The funny thing about Colombian coffee in Colombia, is that it is absolute garbage. They ship nearly all of their good beans outside the country to get roasted. The second class beans stay for Colombians to drink. The general rule of getting coffee in Colombia is that you will receive Nescafe. Always get cafe con leche (coffee with milk) and add heaps of sugar so you can’t actually taste the coffee.
Due to this strange but true fact, we were extremely excited to visit the Zona Cafetera south of Medellin. This is heart of coffee in Colombia. We stopped in Salento for three nights, stayed at Estrella Sin Frontiers, a hostel recommended to us by friends located just outside the main streets of the town. A bit of a bamboo jungle with the most genuine french owner.
Coffee in this town was amazing. Dark, Strong and Cheap. Also more gringos in this town then we have really seen in most of Columbia, probably drawn in by coffee too, we are very predictable.
We walked a few hours outside the town down a winding dirt road through the coffee plantations to go see what actually happens from start to finish for coffee production. We met up with our new best friend Pollo, one of the many happy town dogs, along the way. He spent the whole day with us.
Coffee farming is highly manual. All the way from planting, to picking, to sorting is done by hand. A single bean must be touched by a human so many times before it even goes for roasting. We picked our own beans like good little gringos, saw the separation process, planted a few beans, and then tasted delicious delicious tinto at the end. Pollo came to, and angrily barked at all the local pickers ( I think he is racist).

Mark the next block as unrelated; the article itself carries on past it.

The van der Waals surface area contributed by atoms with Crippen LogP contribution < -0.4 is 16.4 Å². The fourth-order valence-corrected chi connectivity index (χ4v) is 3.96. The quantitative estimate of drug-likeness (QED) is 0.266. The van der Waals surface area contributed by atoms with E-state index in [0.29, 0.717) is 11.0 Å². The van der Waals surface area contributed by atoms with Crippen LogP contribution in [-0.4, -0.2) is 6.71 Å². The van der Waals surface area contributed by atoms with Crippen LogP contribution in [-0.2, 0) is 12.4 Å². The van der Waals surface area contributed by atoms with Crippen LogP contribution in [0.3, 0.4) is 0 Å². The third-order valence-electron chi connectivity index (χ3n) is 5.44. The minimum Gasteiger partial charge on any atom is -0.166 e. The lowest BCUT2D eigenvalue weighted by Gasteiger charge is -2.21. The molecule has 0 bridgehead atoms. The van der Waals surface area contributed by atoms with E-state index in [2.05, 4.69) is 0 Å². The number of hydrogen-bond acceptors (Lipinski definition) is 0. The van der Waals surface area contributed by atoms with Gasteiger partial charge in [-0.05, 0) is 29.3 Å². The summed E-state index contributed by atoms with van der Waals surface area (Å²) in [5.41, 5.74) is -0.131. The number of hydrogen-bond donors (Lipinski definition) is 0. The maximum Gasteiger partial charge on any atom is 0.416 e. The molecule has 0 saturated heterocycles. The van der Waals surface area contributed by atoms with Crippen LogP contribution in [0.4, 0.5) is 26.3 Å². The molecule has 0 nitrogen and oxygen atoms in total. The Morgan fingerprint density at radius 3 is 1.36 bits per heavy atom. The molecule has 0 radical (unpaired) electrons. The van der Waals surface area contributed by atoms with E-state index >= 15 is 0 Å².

This is our tour guide Hilary. She explained that when coffee first came from Africa to Colombia, it was giant. This made it hard for pickers to access all the beans. It also wasn’t hardy to some of the local diseases, and therefore they have since created a hybrid plant that is both more hardy to certain diseases and “Colombian Size” ie. Short. You can see that both Hilary and the plant are Colombian Size.
This is a small version of the separating machine that separates the shell and inner fruit from the coffee seeds.
The weather cleared up (it had been on and off raining for a few days), just in time for us to visit the Valle de Cocora. This valley is a protected by the Colombian government in order to preserve the national tree the wax palm. We had to do some research after about why it was going extinct, but it was used to make wax candles and also palm leaves were used on palm Sunday.
The valley is very powerful, we did the 5 hour hike up the mountains and around through the valley. After getting out of the cocora’s, there were very diverse ecosystems all packed closely together (pastures, jungle, cloud forest, cedars, etc). It was a great place for photography, the landscape did not get old just more breathtaking as the clouds rolled in.
The best part of this story is we were reunited with Pollo on our final night. He was hanging out in the square, and when we yelled his name is ran all the way over to us and played very excitedly with us one last time. If we had our truck, we would have brought him home.